Architects memo no.
18: May 1982
coloured undercoats - they do make a difference
Enamel work in New Zealand is well established, both interior
and exterior, as a three-coat system comprising primer, undercoat and
topcoat. Each of these coats has a specific function, which probably
The primer's job is to be able to get into an intimate contact with
the substrate, adhere tenaciously to it, and prevent degradation to
that substrate. The job of the undercoat is to stick to the primer,
fill minor surface defects, provide film build and hiding, and leave
a smooth, non-porous surface for the topcoat. The topcoat provides the
gloss, the colour, and the durability.
If the topcoat is based on high-riding pigments such as iron oxides,
or shaded whites they will generally have sufficient hiding power to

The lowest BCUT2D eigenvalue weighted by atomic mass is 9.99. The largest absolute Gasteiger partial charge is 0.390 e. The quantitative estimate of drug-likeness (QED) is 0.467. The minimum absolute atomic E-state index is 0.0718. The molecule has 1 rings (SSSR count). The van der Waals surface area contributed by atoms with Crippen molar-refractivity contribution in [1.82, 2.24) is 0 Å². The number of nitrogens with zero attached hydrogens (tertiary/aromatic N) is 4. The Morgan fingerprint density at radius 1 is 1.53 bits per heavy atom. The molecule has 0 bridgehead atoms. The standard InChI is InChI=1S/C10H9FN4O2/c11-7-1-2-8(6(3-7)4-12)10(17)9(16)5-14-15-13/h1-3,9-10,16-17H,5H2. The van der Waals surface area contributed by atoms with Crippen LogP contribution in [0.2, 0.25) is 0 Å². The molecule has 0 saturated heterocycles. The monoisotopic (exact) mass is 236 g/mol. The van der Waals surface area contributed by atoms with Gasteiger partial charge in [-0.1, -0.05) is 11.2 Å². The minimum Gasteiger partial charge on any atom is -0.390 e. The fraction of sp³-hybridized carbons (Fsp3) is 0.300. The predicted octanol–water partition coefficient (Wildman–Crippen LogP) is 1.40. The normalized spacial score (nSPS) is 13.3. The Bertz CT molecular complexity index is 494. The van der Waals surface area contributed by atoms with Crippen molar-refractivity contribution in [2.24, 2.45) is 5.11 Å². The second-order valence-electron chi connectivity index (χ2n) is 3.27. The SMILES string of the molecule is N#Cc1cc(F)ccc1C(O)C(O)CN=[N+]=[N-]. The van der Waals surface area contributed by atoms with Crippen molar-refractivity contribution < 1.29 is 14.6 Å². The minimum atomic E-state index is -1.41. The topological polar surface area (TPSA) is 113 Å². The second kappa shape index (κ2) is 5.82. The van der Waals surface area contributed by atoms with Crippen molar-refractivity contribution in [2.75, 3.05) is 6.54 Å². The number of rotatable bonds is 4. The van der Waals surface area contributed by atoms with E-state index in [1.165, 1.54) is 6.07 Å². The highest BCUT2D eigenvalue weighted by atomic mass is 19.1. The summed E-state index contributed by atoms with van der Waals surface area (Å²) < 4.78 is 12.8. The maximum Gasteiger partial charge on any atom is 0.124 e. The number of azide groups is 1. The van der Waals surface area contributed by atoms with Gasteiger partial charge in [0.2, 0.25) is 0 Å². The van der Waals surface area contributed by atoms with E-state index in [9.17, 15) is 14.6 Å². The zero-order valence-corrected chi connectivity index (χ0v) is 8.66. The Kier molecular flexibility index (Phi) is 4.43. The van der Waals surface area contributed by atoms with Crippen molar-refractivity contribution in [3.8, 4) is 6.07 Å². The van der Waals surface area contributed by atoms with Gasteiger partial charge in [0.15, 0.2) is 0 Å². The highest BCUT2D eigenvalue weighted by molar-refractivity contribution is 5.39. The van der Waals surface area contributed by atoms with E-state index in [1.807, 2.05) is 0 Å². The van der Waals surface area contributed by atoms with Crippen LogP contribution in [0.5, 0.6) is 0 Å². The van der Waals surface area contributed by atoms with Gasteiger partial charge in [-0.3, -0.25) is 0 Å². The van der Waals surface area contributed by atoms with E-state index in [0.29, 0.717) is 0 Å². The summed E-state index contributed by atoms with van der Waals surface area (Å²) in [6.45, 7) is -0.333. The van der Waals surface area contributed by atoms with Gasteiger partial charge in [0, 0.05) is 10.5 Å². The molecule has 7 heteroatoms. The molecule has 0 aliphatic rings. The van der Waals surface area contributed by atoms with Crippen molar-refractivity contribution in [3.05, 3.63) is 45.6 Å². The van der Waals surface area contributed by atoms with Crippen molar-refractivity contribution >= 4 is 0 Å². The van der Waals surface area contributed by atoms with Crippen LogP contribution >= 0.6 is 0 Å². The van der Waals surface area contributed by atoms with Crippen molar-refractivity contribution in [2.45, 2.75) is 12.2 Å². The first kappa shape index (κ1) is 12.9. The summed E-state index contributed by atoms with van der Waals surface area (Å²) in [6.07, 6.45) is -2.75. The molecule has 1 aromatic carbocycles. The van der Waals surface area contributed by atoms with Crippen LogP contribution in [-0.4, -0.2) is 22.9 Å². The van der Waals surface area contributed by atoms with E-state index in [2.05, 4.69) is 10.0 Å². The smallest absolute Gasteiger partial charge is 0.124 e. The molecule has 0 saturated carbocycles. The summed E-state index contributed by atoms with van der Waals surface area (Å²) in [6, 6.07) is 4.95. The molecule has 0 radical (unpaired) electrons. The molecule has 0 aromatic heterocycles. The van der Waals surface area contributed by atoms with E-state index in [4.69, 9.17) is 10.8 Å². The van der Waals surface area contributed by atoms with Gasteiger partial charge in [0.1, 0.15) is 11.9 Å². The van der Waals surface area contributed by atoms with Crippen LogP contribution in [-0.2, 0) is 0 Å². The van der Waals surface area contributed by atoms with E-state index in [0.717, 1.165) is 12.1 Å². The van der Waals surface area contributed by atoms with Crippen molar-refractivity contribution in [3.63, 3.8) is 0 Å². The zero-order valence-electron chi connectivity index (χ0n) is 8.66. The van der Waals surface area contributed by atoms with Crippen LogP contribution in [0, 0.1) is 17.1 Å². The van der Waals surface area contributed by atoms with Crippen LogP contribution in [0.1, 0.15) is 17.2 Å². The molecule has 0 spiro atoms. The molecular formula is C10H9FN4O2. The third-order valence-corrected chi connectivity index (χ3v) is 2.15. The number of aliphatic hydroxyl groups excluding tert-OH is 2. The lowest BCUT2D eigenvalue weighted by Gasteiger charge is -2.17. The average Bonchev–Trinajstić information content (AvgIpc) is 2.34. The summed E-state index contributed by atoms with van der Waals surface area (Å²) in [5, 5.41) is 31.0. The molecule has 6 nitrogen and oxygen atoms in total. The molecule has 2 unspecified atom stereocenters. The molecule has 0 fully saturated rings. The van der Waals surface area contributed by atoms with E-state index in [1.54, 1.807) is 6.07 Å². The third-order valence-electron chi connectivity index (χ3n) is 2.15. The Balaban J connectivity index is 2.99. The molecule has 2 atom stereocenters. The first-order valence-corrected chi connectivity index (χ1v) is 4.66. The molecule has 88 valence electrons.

completely obliterate the undercoat if evenly applied. Even with high-hiding
topcoats however imperfect application can allow undercoats to grin
through in brush marks, and sharp edges. This problem is greatly
enhanced if the topcoat pigmentation is not of the high-hiding type.
Many of the bright, accent colours in vogue today have in fact got relatively
poor hiding power and total obliteration of the undercoat may require
two or more coats.
The obvious answer to this problem is to supply undercoats to the
same colour as the topcoat so that it plays its full part in the hiding
of the system. Resene has provided such a service for the past
ten years. These years of experience have shown that the use of coloured
undercoats gives a depth of colour to the surface unable to be equaled
by the painter's traditional method of tinting standard white undercoats.
Depth of colour can simply not be achieved in that way.
Although the coloured undercoat system was primarily designed for
the lower-hiding topcoats it has also proved valuable across the board
due to the fact that tin areas of topcoat, as described earlier will
not show undercoat grinning through.
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